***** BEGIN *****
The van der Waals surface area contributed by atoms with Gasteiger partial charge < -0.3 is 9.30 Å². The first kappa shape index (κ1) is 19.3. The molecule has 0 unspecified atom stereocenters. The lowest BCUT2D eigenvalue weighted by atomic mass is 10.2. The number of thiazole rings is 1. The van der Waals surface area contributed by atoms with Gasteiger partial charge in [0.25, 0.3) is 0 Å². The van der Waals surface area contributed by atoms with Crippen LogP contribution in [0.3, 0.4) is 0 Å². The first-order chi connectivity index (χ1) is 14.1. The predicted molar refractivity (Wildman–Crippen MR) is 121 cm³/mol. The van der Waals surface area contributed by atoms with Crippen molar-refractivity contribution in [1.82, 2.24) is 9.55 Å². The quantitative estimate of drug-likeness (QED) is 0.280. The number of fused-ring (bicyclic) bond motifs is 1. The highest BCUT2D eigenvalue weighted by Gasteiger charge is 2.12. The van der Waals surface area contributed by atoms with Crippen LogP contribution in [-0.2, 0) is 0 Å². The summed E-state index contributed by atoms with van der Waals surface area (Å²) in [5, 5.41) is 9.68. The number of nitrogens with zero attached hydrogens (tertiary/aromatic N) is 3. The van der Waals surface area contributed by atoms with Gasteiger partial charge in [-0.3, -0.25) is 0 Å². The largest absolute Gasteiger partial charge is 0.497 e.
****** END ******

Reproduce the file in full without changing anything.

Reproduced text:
The van der Waals surface area contributed by atoms with Gasteiger partial charge < -0.3 is 9.30 Å². The first kappa shape index (κ1) is 19.3. The molecule has 0 unspecified atom stereocenters. The lowest BCUT2D eigenvalue weighted by atomic mass is 10.2. The number of thiazole rings is 1. The van der Waals surface area contributed by atoms with Gasteiger partial charge in [0.25, 0.3) is 0 Å². The van der Waals surface area contributed by atoms with Crippen LogP contribution in [0.3, 0.4) is 0 Å². The first-order chi connectivity index (χ1) is 14.1. The predicted molar refractivity (Wildman–Crippen MR) is 121 cm³/mol. The van der Waals surface area contributed by atoms with Crippen molar-refractivity contribution in [1.82, 2.24) is 9.55 Å². The quantitative estimate of drug-likeness (QED) is 0.280. The number of fused-ring (bicyclic) bond motifs is 1. The highest BCUT2D eigenvalue weighted by Gasteiger charge is 2.12. The van der Waals surface area contributed by atoms with Crippen LogP contribution in [-0.2, 0) is 0 Å². The summed E-state index contributed by atoms with van der Waals surface area (Å²) in [5, 5.41) is 9.68. The number of nitrogens with zero attached hydrogens (tertiary/aromatic N) is 3. The van der Waals surface area contributed by atoms with Gasteiger partial charge in [-0.3, -0.25) is 0 Å². The largest absolute Gasteiger partial charge is 0.497 e.